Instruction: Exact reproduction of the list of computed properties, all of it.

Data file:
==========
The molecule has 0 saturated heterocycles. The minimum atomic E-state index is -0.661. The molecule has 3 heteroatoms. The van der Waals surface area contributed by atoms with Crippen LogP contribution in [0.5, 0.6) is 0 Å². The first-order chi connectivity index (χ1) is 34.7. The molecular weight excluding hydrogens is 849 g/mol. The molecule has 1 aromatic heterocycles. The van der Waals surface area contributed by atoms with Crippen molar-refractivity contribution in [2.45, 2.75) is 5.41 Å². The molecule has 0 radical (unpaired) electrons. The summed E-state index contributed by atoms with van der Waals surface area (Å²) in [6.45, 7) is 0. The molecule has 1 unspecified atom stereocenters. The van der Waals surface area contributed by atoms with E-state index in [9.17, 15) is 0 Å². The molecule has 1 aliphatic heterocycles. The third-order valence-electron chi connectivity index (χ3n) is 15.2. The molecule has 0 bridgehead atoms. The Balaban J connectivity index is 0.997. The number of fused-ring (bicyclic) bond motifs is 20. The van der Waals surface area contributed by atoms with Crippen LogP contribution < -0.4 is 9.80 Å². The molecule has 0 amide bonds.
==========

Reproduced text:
The molecule has 0 saturated heterocycles. The minimum atomic E-state index is -0.661. The molecule has 3 heteroatoms. The van der Waals surface area contributed by atoms with Crippen LogP contribution in [0.5, 0.6) is 0 Å². The first-order chi connectivity index (χ1) is 34.7. The molecular weight excluding hydrogens is 849 g/mol. The molecule has 1 aromatic heterocycles. The van der Waals surface area contributed by atoms with Crippen molar-refractivity contribution in [2.45, 2.75) is 5.41 Å². The molecule has 0 radical (unpaired) electrons. The summed E-state index contributed by atoms with van der Waals surface area (Å²) in [6.45, 7) is 0. The molecule has 1 unspecified atom stereocenters. The van der Waals surface area contributed by atoms with E-state index in [9.17, 15) is 0 Å². The molecule has 1 aliphatic heterocycles. The third-order valence-electron chi connectivity index (χ3n) is 15.2. The molecule has 0 bridgehead atoms. The Balaban J connectivity index is 0.997. The number of fused-ring (bicyclic) bond motifs is 20. The van der Waals surface area contributed by atoms with Crippen LogP contribution < -0.4 is 9.80 Å². The molecule has 0 amide bonds.